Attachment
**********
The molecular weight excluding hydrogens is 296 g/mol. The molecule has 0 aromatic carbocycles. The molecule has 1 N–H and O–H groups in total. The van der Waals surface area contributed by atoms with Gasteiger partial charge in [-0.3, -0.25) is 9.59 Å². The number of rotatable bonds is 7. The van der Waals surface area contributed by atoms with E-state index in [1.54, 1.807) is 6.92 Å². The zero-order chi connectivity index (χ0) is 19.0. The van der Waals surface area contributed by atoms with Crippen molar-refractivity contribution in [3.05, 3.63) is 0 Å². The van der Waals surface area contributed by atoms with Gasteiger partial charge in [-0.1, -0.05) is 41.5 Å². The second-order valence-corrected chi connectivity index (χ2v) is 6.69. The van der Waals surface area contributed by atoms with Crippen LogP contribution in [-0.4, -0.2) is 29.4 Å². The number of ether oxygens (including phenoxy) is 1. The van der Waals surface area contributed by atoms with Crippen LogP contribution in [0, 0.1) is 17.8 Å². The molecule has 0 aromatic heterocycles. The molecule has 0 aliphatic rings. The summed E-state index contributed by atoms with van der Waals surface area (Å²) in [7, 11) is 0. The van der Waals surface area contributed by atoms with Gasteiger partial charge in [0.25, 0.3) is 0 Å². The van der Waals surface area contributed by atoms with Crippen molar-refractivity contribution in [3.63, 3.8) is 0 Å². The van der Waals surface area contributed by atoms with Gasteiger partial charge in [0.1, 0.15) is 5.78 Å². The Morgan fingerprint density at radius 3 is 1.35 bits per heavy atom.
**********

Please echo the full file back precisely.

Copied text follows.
The molecular weight excluding hydrogens is 296 g/mol. The molecule has 0 aromatic carbocycles. The molecule has 1 N–H and O–H groups in total. The van der Waals surface area contributed by atoms with Gasteiger partial charge in [-0.3, -0.25) is 9.59 Å². The number of rotatable bonds is 7. The van der Waals surface area contributed by atoms with E-state index in [1.54, 1.807) is 6.92 Å². The zero-order chi connectivity index (χ0) is 19.0. The van der Waals surface area contributed by atoms with Crippen molar-refractivity contribution in [3.05, 3.63) is 0 Å². The van der Waals surface area contributed by atoms with Gasteiger partial charge in [-0.1, -0.05) is 41.5 Å². The second-order valence-corrected chi connectivity index (χ2v) is 6.69. The van der Waals surface area contributed by atoms with Crippen LogP contribution in [-0.4, -0.2) is 29.4 Å². The number of ether oxygens (including phenoxy) is 1. The van der Waals surface area contributed by atoms with Crippen LogP contribution in [0, 0.1) is 17.8 Å². The molecule has 0 aromatic heterocycles. The molecule has 0 aliphatic rings. The summed E-state index contributed by atoms with van der Waals surface area (Å²) in [7, 11) is 0. The van der Waals surface area contributed by atoms with Gasteiger partial charge in [0.25, 0.3) is 0 Å². The van der Waals surface area contributed by atoms with Crippen molar-refractivity contribution in [3.63, 3.8) is 0 Å². The van der Waals surface area contributed by atoms with Gasteiger partial charge in [0.1, 0.15) is 5.78 Å². The Morgan fingerprint density at radius 3 is 1.35 bits per heavy atom.